Hugh and Catherine had a total of 11 children, (See right), but half of these died young: Thomas, Mary, Edward, Sally and Margaret are known to have died before 1 Jun 1898.
Mary's death was particularly tragic. Drowned in her early twenties, she left behind her young husband (John Glenn?) and a baby daughter, Margaret. Margaret was raised by her grandparents, Hugh and Catherine.
Children of Hugh Hanlon
and Catharine Cunningham:
- William J., born 1 Aug 1870
- Thomas, born 22 Mar 1872
- Mary, born 17 Sep 1874
- Andrew, born 3 Mar 1876
- Edward, born 14 Apr 1878
- Sally, born 2 May 1880
- Daniel, born 2 Oct 1883
- Margaret, born 15 Apr 1885
- Hugh Jr., born 19 Oct 1887
- James S., born 7 May 1892
- see below
- Catherine, born 15 Jul 1894
When Hugh's granddaughter Margaret got married in 1910, her new husband Stephen Coll moved in with them. Margaret was 18 and Stephen 20. See photo (right) of old Hugh Hanlon with the young couple and newborn baby taken around 1912. The lady standing is Bridget Hanlon, wife of Hugh's nephew Patrick.
As the young couple's family grew and Hugh became more elderly they were no longer able to care for him, and by 1917 Hugh was a resident in the "National Home for Disabled Volunteer Soldiers" in Jefferson Township, Montgomery County, Ohio. The 1920 census shows him as Hugh Hanlon, 72 years old, inmate (Enumeration District 222, page 15A).
In 1927 Hugh returned to his native Mullaghduff to spend the Summer with his brother Andrew in County Donegal, Ireland. Andrew's grandchildren remember him as a very old man with a handlebar moustache and a fondness for whisky on pension day! (This was his Civil War soldier's pension from the United States.)
Hugh sailed back on the steam ship TSS Cameronia from Londonderry to New York, arriving back on 18th September 1927.
Hugh's immigration papers on arrival at the Port of New York (page 99, line 7) show him as an 82 year old widower, naturalised as a US citizen by the Court of Common Pleas, City of Pittsburgh on 2nd November 1868. He gave his adderss in the US as 630 Edmund Street, Pittsburgh. (Click on image to see larger image of full page)
On his return to Pittsburgh Hugh moved back with his granddaughter, Margaret (Glenn) Coll and family. In the 1930 census Hugh is recorded living with Stephen and Margaret Coll at 630 Edmond Street, Pittsburgh:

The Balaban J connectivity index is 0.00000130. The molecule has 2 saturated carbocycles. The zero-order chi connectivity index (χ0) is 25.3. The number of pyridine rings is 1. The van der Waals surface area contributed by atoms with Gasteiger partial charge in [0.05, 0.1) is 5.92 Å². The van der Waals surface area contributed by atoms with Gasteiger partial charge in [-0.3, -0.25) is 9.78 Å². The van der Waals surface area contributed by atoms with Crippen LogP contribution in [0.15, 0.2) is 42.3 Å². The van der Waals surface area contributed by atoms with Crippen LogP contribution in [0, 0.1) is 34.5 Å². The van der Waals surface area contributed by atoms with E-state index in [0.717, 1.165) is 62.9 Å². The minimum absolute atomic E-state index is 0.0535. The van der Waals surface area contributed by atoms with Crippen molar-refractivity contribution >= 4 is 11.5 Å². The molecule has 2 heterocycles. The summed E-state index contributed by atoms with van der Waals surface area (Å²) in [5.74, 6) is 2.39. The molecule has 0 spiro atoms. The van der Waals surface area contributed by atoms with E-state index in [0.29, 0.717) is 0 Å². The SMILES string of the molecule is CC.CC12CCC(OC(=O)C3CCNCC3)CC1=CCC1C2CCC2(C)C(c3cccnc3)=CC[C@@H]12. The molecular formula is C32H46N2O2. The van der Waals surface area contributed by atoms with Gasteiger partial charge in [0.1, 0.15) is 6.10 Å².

Hugh was still living with Margaret and Stephen at their new address, 3466 Pennsylvania Avenue, Pittsburgh at the time of his death on 9 Sep 1933. He was buried on 12 Sep 1933 in the Cavalry Cemetery, Pittsburgh with an official military burial flag.
|James Stephen Hanlon, b. 1892|
Hugh Hanlon's youngest son James Stephen was better known as Stephen since his cousin James Hanlon of the same age lived nearby. (James Hanlon was the son of Patrick Hanlon of Pittsburgh, son of Hugh's older brother, Andy Mor of Donegal.) Stephen was called up for service in the draft for the First World War.
World War I Draft Card
James Stephen Hanlon
Age 25, b. 7 May 1892 in US
Residence: 604 Bridon St., Pittsburgh
Description: Tall, slender, blue eyes, light hair
We believe Stephen returned to Pittsburgh following the war but have no record of where he lived or his descendants.
ancient texts |
people & businesses |
| immigration | census & substitutes | vital records | headstones | genealogy links |
| our hanlons | awards | webrings | credits & memberships | what's new | site map |
Copyright © 2005 Annemarie Bruinsma Hanlon. All Rights Reserved.
Annemarie Bruinsma Hanlon
||Last updated 25 May 2009
Counter reset 6 Mar 2005
Census Records | Vital Records | Family Trees & Communities | Immigration Records | Military Records Directories & Member Lists | Family & Local Histories | Newspapers & Periodicals | Court, Land & Probate | Finding Aids